27. 27
    Lilian says:

    Think of the role religion played when the Iron Curtain fell in Europe in 1991, after 50 years. Mostly peacefully.

    People really lent on the Catholic Church to find their courage.

    You may not know about this, I don’t know what US folk know about 20th century European history.

  28. 28
    Lilian says:

    (Eastern Europe is still really struggling and facing the reality of embracing freedom is not easy. The fussy conservatism of the Catholic Church (without John Paul) doesn’t help. Swings and roundabouts, eh?)

  29. 29
    Lilian says:

    Everyone is entitled to their private opinion at the same time as coordinating with others. You know, I don’t take Rose’s words as gospel either..

    And there are nuances that are important to me that she doesn’t cover.

    It’s all puzzle pieces. But I can align with her enough to make it worthwhile interacting and to develop my own beliefs, thoughts and strategies in life.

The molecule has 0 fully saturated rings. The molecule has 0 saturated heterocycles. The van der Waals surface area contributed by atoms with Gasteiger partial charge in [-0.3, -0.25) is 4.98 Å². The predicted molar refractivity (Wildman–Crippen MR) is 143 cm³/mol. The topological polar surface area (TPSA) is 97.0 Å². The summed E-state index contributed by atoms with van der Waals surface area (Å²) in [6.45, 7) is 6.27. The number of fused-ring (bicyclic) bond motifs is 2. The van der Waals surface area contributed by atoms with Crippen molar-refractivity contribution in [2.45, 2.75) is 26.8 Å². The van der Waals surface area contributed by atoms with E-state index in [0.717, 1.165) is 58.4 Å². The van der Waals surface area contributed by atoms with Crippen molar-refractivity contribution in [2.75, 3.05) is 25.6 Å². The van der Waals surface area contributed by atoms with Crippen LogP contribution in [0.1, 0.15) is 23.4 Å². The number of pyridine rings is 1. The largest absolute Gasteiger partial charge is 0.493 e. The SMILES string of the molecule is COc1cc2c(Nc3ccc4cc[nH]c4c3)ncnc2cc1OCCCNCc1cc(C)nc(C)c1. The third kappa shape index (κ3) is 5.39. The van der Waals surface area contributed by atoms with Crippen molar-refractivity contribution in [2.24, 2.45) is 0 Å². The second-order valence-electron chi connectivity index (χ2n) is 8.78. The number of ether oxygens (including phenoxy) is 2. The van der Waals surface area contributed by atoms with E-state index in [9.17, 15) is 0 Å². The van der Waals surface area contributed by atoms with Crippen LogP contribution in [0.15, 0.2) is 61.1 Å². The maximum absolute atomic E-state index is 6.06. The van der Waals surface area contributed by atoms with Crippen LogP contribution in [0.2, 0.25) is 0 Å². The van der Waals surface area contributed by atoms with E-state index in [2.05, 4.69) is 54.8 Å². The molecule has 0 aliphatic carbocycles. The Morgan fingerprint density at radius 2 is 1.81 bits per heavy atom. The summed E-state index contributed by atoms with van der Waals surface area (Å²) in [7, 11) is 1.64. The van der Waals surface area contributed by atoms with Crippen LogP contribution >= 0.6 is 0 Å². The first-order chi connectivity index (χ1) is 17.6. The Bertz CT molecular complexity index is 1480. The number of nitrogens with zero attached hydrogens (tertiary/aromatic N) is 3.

30. 30
    Lilian says:

    Actually, the most interesting part of my life has been my various experiments in embracing other people’s beliefs emotionally, intellectually and spiritually. I’m nomadic, so I find a new set of things every few years. You learn so much from coming out of your own bubble and reframing what you can observe intuitively. New Ageism was just another experiment for me.

  31. 31
    Lilian says:

    I might be old enough to stop doing that so much, but its so fun to play this compare and contrast game.

  32. 32
    Kristen says:

    Interesting.. As soon as I hear something “preachy” I just stop listening. But I have always felt a profound connection to the Divine.

    I actually found a place that had advertised as spiritual but not religious and includes prayer, service, meditation, study and circulation as the five pillars of spiritual practice. I attend these services and feel fulfilled.